Where is Byron when we need him? This is what George Gordon Lord Byron, sexual magnet and progenitor of the Byronic hero, looked like:
Thomas Lawrence, "Lord Byron"
Oh, the melancholy tilt of the head, the dark eyes shining with sensitivity, his pale skin so delicate, so caressable! And that mouth! Small wonder Byron was the toast of London’s social circuit in 1812, celebrated and sought after. Woman, especially, thrilled to the handsome, capricious, lame-footed man who exploited female emotionalism with calculated aforethought:
Who does not write to please the women? Continue Reading
A small gem of a book that artists should have on their shelves is Jacques Maritain’s The Responsibility of the Artist. Together with Jacques Barzun’s The Use and Abuse of Art, it is all anyone needs to think or talk about the artist’s ultimate purpose.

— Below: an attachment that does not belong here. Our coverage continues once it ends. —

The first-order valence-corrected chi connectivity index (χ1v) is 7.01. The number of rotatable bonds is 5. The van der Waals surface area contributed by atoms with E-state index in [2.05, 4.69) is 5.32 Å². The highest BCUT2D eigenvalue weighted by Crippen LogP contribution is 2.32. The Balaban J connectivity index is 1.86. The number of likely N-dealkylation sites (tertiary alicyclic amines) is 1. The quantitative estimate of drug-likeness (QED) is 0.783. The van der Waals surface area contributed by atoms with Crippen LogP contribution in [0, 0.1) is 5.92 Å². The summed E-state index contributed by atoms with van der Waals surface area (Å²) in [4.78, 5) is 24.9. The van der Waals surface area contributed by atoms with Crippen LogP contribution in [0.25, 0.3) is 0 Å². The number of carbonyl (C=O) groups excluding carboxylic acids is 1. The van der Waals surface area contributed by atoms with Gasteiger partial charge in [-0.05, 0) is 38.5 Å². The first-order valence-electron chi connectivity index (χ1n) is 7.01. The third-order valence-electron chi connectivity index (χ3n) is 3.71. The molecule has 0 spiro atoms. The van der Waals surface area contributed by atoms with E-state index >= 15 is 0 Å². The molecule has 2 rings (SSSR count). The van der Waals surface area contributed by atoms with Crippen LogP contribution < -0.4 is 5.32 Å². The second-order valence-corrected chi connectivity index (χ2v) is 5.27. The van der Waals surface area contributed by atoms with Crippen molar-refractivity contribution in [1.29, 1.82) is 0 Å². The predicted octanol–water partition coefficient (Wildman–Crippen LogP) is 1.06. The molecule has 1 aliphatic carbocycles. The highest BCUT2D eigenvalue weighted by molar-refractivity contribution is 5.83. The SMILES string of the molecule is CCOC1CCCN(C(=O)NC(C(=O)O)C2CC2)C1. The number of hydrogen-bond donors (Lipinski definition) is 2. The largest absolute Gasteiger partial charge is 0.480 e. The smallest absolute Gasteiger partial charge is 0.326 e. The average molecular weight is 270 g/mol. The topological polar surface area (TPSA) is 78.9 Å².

Dover keeps Barzun in print. Sadly, it does not do the same for Maritain. But scout around for a used copy. (First published in 1960, there exists also a 1972 edition.) Neglect is owed, most likely, to Maritain’s dual ambition: the pursuit of scholarship and the pursuit of sanctity. Continue Reading
BEING AN ARTIST AND MAKING ART are not the same. One is self-conscious, the other is directed outward, as Jacques Maritain observed, to the good of the work—to the perfection of the work of one’s hand (if you are a visual artist) in its service to the eye and a cultivated sensibility. The first is largely a theatrical posture, the second is a commitment to something larger, more enduring than oneself. That something, it is hoped, graces its time in some incalculable way. Continue Reading